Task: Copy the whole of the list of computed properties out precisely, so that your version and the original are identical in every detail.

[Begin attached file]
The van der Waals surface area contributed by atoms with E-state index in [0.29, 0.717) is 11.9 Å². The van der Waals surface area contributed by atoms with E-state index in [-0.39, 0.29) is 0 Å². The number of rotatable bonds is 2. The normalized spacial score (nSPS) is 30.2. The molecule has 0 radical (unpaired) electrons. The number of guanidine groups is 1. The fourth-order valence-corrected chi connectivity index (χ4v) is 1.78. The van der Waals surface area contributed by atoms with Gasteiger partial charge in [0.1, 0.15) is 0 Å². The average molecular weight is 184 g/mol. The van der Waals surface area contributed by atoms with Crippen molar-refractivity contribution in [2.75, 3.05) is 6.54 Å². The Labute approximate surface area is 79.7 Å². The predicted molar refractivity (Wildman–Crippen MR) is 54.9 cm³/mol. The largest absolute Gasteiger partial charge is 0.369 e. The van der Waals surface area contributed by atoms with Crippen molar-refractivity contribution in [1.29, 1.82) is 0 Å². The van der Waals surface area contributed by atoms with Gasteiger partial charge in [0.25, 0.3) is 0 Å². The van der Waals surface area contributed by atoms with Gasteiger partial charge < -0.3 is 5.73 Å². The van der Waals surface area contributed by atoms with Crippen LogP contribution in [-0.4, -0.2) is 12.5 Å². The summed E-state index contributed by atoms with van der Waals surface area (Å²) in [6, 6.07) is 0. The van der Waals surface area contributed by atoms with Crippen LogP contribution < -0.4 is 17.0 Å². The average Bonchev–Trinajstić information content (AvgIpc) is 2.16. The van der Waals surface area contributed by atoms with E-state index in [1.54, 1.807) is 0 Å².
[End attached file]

The van der Waals surface area contributed by atoms with E-state index in [0.29, 0.717) is 11.9 Å². The van der Waals surface area contributed by atoms with E-state index in [-0.39, 0.29) is 0 Å². The number of rotatable bonds is 2. The normalized spacial score (nSPS) is 30.2. The molecule has 0 radical (unpaired) electrons. The number of guanidine groups is 1. The fourth-order valence-corrected chi connectivity index (χ4v) is 1.78. The van der Waals surface area contributed by atoms with Gasteiger partial charge in [0.1, 0.15) is 0 Å². The average molecular weight is 184 g/mol. The van der Waals surface area contributed by atoms with Crippen molar-refractivity contribution in [2.75, 3.05) is 6.54 Å². The Labute approximate surface area is 79.7 Å². The predicted molar refractivity (Wildman–Crippen MR) is 54.9 cm³/mol. The largest absolute Gasteiger partial charge is 0.369 e. The van der Waals surface area contributed by atoms with Crippen molar-refractivity contribution in [1.29, 1.82) is 0 Å². The van der Waals surface area contributed by atoms with Gasteiger partial charge in [0.25, 0.3) is 0 Å². The van der Waals surface area contributed by atoms with Gasteiger partial charge < -0.3 is 5.73 Å². The van der Waals surface area contributed by atoms with Crippen LogP contribution in [-0.4, -0.2) is 12.5 Å². The summed E-state index contributed by atoms with van der Waals surface area (Å²) in [6, 6.07) is 0. The van der Waals surface area contributed by atoms with Crippen LogP contribution < -0.4 is 17.0 Å². The average Bonchev–Trinajstić information content (AvgIpc) is 2.16. The van der Waals surface area contributed by atoms with E-state index in [1.54, 1.807) is 0 Å².